This past week I have been running a series of posts asking prominent independent bloggers their thoughts on a number of topics. I hope you got something extra out these posts because despite their appearance they do require a bit of work to put them together. Since turnabout is fair play you can find my answers to the blogger questions below.

1. The so-called robo-advisors, i.e. Wealthfront, Betterment, etc., have garnered a lot of hype (and VC money) in their pursuit of automated investment solutions. Will these firms become the new Charles Schwabs of the world or will automated portfolios simply be the way all advisors manage client accounts?

My sense is that algorithmic solutions will be the way most investors have their money managed in the future. The economics of software-based solutions is simply too powerful to dismiss. I agree with Michael Kitces that the inevitable conclusion is that individuals will have their equity portfolios managed at the single security level, bypassing ETFs and index funds along the way.

2. 2014 seems to be the year of ‘smart beta’ ETFs  Is this simply a bull market phenomenon? Are smart beta ETFs taking the air out of the actively managed ETF space? Are they worth the effort for the majority of investors?

There is nothing inherently wrong with the idea of ‘smart beta’ ETFs. There are certain factors that investors would do well, over the long run, to tilt their portfolios toward. However as the trend plays out more and more funds will get launched with little or no backing beyond that of the marketing department. Investors will get sucked into hot trends that they will inevitably abandon as they underperform. The biggest effect smart beta ETFs may have is displacing demand for actively managed ETFs, especially on the equity side. Why pay active management fees when a rules-based ETF can get the job done at a lower cost?

3.  Uber just raised VC monies at a $17 billion valuation. Are the private markets the new public markets? Is the average investor missing out on his/her inability to meaningfully participate in the private/pre-public stages?

Probably. For any number of reasons private companies are trying to say private as long as they can. While many strides have been made in opening up the world of crowdfunding and angel investors there is still a long way to go. Even in those cases where accredited investors can get into angel investments they are coming with at a cost.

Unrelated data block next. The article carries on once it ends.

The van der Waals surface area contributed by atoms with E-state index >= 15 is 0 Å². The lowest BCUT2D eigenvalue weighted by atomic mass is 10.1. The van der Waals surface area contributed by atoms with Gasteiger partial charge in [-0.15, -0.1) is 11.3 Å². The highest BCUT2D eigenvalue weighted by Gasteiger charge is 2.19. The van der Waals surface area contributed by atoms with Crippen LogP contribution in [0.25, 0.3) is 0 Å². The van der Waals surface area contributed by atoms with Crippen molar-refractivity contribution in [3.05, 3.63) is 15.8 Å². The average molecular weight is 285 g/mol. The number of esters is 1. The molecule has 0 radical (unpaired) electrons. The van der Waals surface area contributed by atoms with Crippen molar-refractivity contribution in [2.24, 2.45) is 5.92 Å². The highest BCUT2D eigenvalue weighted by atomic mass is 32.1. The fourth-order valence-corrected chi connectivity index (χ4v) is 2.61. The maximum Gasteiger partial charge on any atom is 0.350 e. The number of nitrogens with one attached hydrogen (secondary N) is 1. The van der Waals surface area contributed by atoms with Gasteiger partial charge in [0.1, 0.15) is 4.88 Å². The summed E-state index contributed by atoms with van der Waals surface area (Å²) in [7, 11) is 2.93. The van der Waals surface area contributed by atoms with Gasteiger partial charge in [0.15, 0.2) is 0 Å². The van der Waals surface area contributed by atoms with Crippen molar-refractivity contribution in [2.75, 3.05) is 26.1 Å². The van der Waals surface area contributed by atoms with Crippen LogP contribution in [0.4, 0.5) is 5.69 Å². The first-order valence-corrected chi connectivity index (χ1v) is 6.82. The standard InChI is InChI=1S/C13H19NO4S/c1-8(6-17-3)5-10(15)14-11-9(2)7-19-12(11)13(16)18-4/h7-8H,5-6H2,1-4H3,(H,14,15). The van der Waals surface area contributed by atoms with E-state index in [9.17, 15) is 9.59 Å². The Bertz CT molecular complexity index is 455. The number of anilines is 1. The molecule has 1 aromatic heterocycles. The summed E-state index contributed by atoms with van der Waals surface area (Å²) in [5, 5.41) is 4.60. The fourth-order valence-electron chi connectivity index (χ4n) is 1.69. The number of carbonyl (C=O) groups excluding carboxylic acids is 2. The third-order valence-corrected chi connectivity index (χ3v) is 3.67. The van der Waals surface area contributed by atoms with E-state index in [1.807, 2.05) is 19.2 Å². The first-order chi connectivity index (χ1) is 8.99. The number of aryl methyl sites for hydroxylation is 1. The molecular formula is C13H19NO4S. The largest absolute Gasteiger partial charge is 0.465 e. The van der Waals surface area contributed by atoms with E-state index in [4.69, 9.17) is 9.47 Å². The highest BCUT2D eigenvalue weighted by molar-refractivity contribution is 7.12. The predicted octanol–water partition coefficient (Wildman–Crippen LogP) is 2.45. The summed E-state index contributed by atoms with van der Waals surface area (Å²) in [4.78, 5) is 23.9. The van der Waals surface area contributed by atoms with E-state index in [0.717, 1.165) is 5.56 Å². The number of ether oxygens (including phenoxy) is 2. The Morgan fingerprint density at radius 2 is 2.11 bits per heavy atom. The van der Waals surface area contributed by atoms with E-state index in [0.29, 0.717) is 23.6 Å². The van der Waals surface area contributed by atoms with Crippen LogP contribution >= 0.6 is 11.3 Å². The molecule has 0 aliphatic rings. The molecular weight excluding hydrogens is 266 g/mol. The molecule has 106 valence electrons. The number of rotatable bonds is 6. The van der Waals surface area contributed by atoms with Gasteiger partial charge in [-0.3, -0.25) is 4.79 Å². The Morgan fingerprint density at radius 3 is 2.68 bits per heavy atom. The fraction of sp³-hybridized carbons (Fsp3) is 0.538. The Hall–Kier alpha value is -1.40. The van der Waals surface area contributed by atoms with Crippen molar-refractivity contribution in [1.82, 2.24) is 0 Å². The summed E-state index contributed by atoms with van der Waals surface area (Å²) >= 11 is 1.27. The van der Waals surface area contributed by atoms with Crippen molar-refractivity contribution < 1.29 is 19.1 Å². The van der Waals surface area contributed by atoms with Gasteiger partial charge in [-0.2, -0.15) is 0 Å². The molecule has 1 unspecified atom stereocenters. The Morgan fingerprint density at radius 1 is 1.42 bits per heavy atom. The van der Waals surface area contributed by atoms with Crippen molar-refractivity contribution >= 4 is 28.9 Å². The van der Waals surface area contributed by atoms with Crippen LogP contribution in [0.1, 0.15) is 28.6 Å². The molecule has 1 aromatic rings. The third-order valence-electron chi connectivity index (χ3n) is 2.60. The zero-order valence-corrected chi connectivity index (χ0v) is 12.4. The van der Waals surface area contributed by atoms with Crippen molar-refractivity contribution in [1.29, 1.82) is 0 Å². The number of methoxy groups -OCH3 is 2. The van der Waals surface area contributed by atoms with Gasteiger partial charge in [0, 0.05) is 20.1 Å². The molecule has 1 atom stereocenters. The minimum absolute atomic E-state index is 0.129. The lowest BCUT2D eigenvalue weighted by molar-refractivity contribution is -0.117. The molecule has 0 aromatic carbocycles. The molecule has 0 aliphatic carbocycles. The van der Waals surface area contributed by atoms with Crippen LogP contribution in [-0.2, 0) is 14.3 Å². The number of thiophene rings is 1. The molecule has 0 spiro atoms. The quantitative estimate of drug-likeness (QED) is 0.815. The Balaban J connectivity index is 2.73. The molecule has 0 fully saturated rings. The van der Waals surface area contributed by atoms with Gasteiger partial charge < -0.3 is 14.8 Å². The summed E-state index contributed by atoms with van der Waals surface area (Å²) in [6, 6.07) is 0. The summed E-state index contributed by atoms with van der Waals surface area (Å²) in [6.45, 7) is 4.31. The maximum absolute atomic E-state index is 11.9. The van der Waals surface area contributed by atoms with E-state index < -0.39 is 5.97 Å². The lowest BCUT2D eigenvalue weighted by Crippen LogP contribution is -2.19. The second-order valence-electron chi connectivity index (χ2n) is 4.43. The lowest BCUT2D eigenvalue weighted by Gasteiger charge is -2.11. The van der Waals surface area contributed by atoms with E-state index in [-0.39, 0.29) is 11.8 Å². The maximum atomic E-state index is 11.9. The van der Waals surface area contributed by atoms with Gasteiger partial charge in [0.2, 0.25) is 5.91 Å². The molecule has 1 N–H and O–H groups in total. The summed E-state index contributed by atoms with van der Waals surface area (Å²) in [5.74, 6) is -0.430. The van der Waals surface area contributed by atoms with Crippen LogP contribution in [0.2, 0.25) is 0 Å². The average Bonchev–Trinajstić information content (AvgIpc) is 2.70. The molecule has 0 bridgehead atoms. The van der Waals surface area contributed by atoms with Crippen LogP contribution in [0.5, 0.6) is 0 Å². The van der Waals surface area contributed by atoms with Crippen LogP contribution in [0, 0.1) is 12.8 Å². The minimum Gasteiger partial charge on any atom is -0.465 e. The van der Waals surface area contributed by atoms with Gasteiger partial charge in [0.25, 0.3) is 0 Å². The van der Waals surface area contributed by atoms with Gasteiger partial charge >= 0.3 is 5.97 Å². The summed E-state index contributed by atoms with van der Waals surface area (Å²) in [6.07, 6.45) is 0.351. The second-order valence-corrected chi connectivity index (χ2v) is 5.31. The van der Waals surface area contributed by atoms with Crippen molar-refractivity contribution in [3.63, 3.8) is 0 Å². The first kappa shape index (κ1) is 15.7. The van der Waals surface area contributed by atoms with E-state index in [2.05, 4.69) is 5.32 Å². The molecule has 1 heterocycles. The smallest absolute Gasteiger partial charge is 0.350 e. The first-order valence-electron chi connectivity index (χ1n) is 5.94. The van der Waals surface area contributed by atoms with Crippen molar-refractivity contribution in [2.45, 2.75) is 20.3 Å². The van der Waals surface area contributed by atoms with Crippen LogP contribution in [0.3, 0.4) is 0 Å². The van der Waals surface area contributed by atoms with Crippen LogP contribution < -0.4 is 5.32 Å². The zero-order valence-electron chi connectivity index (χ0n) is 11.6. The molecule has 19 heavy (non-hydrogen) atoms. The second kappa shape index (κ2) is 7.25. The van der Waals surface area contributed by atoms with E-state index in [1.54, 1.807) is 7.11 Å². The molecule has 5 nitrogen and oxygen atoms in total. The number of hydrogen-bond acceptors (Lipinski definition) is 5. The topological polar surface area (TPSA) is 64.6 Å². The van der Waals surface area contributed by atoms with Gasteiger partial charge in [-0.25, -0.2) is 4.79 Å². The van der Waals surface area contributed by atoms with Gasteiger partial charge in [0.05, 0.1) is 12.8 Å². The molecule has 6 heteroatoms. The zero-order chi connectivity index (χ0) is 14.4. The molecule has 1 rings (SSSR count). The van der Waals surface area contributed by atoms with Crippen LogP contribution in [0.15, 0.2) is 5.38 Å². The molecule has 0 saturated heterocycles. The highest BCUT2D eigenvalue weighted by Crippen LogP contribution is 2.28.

4.  Rob Arnott has made a lot of noise about the role of demographics on asset returns. Given that the demographic outlook for much of the developed world is pretty bleak (and relatively predictable) should we be worried?

There are a number of reasons to believe that going forward expected returns will be lower than historical averages. Demographics is simply another reason for this to be the case. I would agree many of the other bloggers that you can’t look at any country’s demographics in isolation. In a more globalized world there are any number of demographic trends all going on at once.

5. The financial media (and blogosphere) are not really set up to provide novice investors with clear, competent advice. If you had only one piece of advice for a novice investor what would it be?

In my book I wrote “savings is the best investment.” If individuals can consistently live below their means and funnel savings into a reasonably diversified portfolio over time there is not that much more than can do. The problem is that investors who get started late make the mistake of trying to make up for lost time by trying to maximize their investment returns. It goes without saying that often leads to unforced errors.

6. What are your reading? What do you recommend? Include in this books, blogs, articles, research papers or anything else you think other bloggers might be missing out on.

I just finished reading Michael Lewis’ Flash Boys. I enjoyed the behind the scenes story of the launch of IEX. I would recommend anyone interested in the subject of high frequency trading check out Scott Patterson’s Dark Pools which provides a more comprehensive history of how it is we got here. I also started reading William Bernstein’s Rational Expectations: Asset Allocation for Investing Adults which is an updated and more technical look at the challenge of asset allocation today.

On the blog front I am impressed with what Ben Carlson, A Wealth of Common Senseand Patrick O’Shaughnessy at Millenial Invest have been doing great work in the relatively short time they have been blogging.

I hope our readers recognize that thoughtful answers to the above questions take time. So please give the respective bloggers a shout when you get a chance.

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